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Osgood Schlatter Disease

Does your child complain of knee pain? They just may have Osgood Schlatter Disease. Did you know this is a common cause of knee pain in young children?

While Osgood Schlatter Disease may sound like a serious condition, it is one of the few diagnoses that is often categorized as “growing pains” in children. It is a common condition in children going through growth spurts (puberty) and participating in sports. When the large quadriceps muscle in the thigh contracts, it pulls on the kneecap. The kneecap in turn pulls on top to the shin to extend the leg at a site known as the tibial tubercle.  Repetitive pulling and motion, particularly with sports, can lead to local inflammation of the tibial tubercle and pain. You’ll find that boys can experience it from 12 to 14 and girls aged 10 to 13. This condition is easily pointed out as it appears as a bony bump on the shinbone just below the knee and typically effects just one knee, but can affect both.

Activities that involve running, jumping or bending, or any movement in which the quadricep (thigh muscle) is engaged, will then pull on the tendon that connects the kneecap to the growth plate at the top of the shinbone. You may expect that your child will be in pain and swelling over the bump. If your child is experiencing these symptoms it’s important you contact your family physician or othopaedic surgeon for a proper diagnosis.

As the child matures and growing slows and stops, symptoms almost always disappear, however, the bump often remains. In the meantime, you can make an effort to reduce pain and swelling by limiting the activity your child engages in and below are some stretching exercises we recommend. (I assume that we will be including photos adjacent to the descriptions)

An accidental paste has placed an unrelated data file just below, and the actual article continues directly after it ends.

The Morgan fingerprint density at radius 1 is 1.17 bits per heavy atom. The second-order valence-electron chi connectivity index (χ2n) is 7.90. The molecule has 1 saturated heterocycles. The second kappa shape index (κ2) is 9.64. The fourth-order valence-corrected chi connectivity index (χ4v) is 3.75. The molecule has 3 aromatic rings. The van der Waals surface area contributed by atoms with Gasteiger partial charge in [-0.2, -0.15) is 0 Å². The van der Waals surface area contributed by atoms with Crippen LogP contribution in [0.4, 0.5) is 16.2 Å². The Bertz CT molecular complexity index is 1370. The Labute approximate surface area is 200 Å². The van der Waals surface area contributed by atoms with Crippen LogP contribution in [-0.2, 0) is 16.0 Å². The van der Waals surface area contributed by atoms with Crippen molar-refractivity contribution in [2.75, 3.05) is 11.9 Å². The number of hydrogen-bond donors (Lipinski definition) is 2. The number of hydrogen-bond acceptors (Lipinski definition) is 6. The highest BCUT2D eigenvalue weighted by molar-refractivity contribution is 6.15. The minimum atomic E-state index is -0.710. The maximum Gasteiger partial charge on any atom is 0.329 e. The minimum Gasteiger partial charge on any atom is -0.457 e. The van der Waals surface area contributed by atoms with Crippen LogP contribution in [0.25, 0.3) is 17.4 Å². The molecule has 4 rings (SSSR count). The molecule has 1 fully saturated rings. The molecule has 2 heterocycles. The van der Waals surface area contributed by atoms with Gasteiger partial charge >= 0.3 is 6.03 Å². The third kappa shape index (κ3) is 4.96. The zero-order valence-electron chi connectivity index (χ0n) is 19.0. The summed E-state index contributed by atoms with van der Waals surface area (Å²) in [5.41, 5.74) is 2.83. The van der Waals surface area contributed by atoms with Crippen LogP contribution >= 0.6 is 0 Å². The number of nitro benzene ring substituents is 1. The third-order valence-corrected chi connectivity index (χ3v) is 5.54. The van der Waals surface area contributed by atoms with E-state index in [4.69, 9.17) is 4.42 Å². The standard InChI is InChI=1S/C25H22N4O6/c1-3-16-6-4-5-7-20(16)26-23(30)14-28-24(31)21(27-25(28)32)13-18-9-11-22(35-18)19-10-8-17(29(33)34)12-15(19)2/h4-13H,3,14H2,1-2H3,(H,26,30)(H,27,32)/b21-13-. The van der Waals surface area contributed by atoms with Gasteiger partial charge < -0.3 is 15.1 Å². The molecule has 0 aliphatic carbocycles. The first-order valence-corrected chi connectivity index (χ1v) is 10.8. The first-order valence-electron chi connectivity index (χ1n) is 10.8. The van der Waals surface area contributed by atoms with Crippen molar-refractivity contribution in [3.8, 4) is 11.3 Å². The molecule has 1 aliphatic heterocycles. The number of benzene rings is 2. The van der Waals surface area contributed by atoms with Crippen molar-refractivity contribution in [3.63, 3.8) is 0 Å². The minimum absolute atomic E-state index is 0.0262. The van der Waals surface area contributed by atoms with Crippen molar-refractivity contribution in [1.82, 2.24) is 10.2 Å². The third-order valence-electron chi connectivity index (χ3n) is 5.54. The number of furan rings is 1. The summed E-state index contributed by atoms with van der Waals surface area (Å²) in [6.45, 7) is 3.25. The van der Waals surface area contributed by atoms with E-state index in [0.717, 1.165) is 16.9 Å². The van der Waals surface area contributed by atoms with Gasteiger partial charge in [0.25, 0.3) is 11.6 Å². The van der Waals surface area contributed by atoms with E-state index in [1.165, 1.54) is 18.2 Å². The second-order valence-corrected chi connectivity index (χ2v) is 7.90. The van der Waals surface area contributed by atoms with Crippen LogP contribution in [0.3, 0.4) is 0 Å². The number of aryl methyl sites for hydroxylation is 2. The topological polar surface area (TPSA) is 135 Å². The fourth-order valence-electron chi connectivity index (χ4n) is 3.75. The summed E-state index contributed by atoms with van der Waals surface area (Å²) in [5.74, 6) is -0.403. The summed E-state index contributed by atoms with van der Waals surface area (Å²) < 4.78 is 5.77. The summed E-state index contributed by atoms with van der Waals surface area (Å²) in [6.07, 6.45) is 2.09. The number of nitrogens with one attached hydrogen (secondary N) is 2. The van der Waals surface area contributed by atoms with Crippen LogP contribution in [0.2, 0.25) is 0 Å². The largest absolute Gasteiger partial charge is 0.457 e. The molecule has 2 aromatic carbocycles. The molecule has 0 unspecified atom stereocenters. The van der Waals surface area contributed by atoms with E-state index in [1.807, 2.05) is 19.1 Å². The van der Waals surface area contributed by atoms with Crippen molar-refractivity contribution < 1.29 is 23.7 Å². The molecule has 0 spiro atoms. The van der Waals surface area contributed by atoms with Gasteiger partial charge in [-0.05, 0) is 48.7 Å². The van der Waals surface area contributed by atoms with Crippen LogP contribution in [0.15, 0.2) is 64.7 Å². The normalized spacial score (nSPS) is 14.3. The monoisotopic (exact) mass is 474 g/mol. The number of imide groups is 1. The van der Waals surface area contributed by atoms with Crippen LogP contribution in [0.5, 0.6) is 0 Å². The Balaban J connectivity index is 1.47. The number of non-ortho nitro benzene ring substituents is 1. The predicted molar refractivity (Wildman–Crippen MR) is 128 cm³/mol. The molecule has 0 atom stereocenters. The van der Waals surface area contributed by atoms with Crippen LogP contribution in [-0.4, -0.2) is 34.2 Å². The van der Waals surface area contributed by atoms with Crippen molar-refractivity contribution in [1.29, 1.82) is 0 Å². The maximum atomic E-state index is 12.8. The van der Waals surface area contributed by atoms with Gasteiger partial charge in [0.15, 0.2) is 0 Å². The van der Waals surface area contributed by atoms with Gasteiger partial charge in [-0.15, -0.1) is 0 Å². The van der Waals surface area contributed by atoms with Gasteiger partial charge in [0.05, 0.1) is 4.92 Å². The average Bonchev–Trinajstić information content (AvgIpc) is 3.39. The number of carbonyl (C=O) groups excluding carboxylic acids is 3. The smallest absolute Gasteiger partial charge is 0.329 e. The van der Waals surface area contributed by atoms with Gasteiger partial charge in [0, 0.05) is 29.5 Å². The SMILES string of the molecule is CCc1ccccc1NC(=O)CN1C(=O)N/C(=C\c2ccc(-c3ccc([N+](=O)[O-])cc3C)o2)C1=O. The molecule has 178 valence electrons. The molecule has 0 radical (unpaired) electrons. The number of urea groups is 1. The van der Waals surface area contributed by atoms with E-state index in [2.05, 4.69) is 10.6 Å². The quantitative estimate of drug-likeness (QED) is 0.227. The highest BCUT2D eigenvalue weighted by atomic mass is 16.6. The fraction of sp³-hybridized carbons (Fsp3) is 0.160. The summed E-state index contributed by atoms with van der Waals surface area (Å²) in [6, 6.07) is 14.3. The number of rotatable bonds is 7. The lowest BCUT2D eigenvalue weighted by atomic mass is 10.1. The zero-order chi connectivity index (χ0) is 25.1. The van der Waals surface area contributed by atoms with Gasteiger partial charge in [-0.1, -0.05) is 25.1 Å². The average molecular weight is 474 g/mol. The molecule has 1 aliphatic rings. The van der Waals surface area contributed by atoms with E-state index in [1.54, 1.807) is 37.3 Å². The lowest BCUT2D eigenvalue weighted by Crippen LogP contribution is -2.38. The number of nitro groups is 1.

Quadriceps Stretching: Your child can stand doing this movement, but an easier way to perform the stretch is lying on the stomach using a towel to help facilitate the stretch.  (I would include 2 quad stretching exercises, one standind and one on the floor)

  1. Lie on stomach
  2. Bend knee up as far as possible
  3. Loop towel around ankle
  4. Grasp towel to gently pull knee up further
  5. Hold stretch for 15 seconds, release slowly and repeat for a total of 3 times

Hamstring Stretching: The hamstring run along the back of the thigh from hip to just behind knees, often tightness can occur in the knee with straightening the knee.

  1. Sit down with feet out in front
  2. Wrap towel around foot and pull foot off floor
  3. Hold stretch for 15 seconds, release slowly and repeat for a total of 3 times

Calf Stretching: A tight calf muscle can change the way the knee moves.

  1. Sit down with feet out in front
  2. Wrap towel around toes and pull toes back toward body
  3. Hold stretch for 15 seconds, release slowly and repeat for a total of 3 times

Leg Lift Strengthening: This will strengthen the quadricep.

  1. Lie down with back flat
  2. Keep effected leg straight and bend the other
  3. Pull stomach in and press small of back to floor
  4. Slowly lift left without bending knee with foot flexed
  5. Hold for 5 seconds and lower slowly and repeat for a total of 2 times

Standing Hamstring Curls Strengthening: This will strengthen the hamstring.

  1. Stand upright with knees 1-2 inches apart (you may hold a chair for balance)
  2. Slowly bend effected leg behind the body, lifting the heel while keep body aligned straight
  3. Bend to a 90 degree angle and hold for 5 seconds and lower slowly and repeat for a total of 2 times

Step Strengthening: This will strengthen quadriceps, hamstrings, hip flexors and glutes

  1. Use a sturdy stool or platform no taller than 6 inches
  2. Step onto stool with effected leg
  3. Hold for 5 seconds and lower slowly and repeat for a total of 2 times